It was the first time her team had worked on a project that was still in the rendering stage (L’Atelier broke ground in early December 2015 and is scheduled for completion in 2017). “We were doing all of this virtual work, which was very new for us. But we had fun doing it. I look at things more as opportunities than challenges,” Hunt says.
The 18 storey glass-rich building, which Hunt describes as “absolutely modern,” was designed by the architect Luis Revuelta and resonates with many of the new condominiums going up in Miami Beach, from the John Pawsons’s Miami Beach Edition to Norman Foster’s Faena House. “It’s on the ocean and has a lot of glass and a lot of views,” Hunt says. While using a lot of glass can be difficult in Miami with the profusion of light and heat, Hunt says covered outdoor terraces help to filter the brightness.
For the residences Holly Hunt selected Poliform kitchens and Gaggenau appliances. She also designed her first ever Hammam for the spa area and the amenity spaces that overlook the pool. Her favorite part was designing the lobby, which features “wonderfully high ceilings.” She also says the penthouse is “fabulous”. The two-story unit has six bedrooms, 7.5 bathrooms, seven terraces and a 40-foot rooftop infinity pool.
The level of detail and design Hunt says is testament to the evolution of Miami as world city. “Today Miami is absolutely an emerging world-class city. It’s rich culturally. It’s rich commercially. The Design District has become a destination full of high-end luxury boutiques. Between the new museums and everything happening downtown, it’s kind of amazing.”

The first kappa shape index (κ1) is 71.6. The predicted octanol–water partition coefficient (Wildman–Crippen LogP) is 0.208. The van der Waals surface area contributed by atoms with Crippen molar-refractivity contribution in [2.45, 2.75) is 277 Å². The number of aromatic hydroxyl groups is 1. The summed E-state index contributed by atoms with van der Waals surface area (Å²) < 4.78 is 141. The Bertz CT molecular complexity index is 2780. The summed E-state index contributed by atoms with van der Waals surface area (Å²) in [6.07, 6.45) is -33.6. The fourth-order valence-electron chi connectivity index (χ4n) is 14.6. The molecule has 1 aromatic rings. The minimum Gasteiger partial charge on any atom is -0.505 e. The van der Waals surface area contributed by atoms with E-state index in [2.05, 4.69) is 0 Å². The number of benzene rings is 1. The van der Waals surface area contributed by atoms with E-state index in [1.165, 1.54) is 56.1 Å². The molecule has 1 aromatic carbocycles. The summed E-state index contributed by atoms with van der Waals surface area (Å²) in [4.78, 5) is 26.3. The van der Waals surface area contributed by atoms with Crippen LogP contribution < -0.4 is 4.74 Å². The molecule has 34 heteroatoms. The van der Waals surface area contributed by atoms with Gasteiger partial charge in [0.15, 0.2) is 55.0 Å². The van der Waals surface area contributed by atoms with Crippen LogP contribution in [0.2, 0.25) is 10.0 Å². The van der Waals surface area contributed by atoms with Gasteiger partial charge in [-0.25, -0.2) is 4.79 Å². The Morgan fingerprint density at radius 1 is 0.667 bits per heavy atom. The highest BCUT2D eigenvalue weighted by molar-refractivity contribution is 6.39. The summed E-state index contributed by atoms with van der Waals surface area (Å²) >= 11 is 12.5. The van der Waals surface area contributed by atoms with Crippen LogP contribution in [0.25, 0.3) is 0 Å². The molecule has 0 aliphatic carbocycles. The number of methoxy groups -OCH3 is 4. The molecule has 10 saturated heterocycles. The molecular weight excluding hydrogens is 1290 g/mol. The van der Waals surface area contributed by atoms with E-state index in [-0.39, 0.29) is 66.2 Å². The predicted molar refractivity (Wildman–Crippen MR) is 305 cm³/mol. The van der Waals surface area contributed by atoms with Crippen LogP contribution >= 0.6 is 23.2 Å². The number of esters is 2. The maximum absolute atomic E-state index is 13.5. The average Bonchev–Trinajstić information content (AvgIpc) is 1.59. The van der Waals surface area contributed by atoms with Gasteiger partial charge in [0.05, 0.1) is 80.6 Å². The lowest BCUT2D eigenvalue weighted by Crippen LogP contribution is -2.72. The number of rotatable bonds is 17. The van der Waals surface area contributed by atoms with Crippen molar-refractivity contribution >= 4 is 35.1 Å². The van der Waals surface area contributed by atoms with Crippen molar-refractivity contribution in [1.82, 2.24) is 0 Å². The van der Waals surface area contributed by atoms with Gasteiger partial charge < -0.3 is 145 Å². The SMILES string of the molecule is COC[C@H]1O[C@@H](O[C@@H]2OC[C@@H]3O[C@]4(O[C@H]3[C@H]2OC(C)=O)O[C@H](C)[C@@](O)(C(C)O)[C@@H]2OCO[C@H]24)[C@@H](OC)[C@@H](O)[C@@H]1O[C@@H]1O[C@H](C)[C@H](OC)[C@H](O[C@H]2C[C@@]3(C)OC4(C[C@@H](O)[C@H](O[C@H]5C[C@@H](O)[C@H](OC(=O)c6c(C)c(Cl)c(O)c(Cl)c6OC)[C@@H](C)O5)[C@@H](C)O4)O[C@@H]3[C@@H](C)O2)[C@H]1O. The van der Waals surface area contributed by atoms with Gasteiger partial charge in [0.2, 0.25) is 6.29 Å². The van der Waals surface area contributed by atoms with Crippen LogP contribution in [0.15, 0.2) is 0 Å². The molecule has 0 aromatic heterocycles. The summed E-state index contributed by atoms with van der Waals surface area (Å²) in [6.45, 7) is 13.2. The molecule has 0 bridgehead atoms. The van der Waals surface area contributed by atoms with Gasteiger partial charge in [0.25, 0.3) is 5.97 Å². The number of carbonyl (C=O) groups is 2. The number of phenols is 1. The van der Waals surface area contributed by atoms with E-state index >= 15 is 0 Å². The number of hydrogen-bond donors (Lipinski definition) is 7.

Q & A
Have your tastes and design ideals changed much since you first launched your company 32 years ago?
God I hope so! I don’t know if I’ve changed in terms of how I think philosophically, but I always want to be on trend. As trends change and grow you also personally. I think 30 years make me better at seeing things closely. You can’t learn that out of a book. You learn it when you do it. That’s been a gift to me.
What trends are you noticing currently?
You know, it’s kind of trend-less at the moment. Yes, there is more color. I also have younger clients now. When I started my clients were all over 50, now I have some who are 35. They want kid proof and dog proof. We have solutions like died acrylic that’s washable and sun proof but looks like natural fiber. The other trend is mixed styles. There is no longer a ‘look’. I don’t find a definite style, just mixing a little old with your new.
Is there a style you believe is quintessentially ‘American’?
Well, there’s an American aesthetic, there’s a bit of an American look, but design is worldwide today. It’s not like 25 years ago. More and more there is also cross-pollination between design and art.
What is your favorite upholstery fabric?
Low-pile like mohair or cotton velvet. It’s easy to sit on and keep clean.
Which colors do you gravitate toward?
I prefer more masculine colors that have a gray quality.
Are you working on any new projects you haven’t done before?
Yes, we’re working on a yacht. We went to the Monaco boat show this year and we saw some really interesting boat interiors. Every inch counts, but you learn as you go and it’s fun.
What advice do you give to young designers?
The same thing as I tell my children. You need to learn skills. And be a sponge. You want to know how the world works. How things are made. And if you really want to be a designer, learn how to draw in perspective and learn CAD. I regret that I don’t have those skills, but I have a great team who does.
Text by Sophie Kalkreuth
This article was originally published in PALACE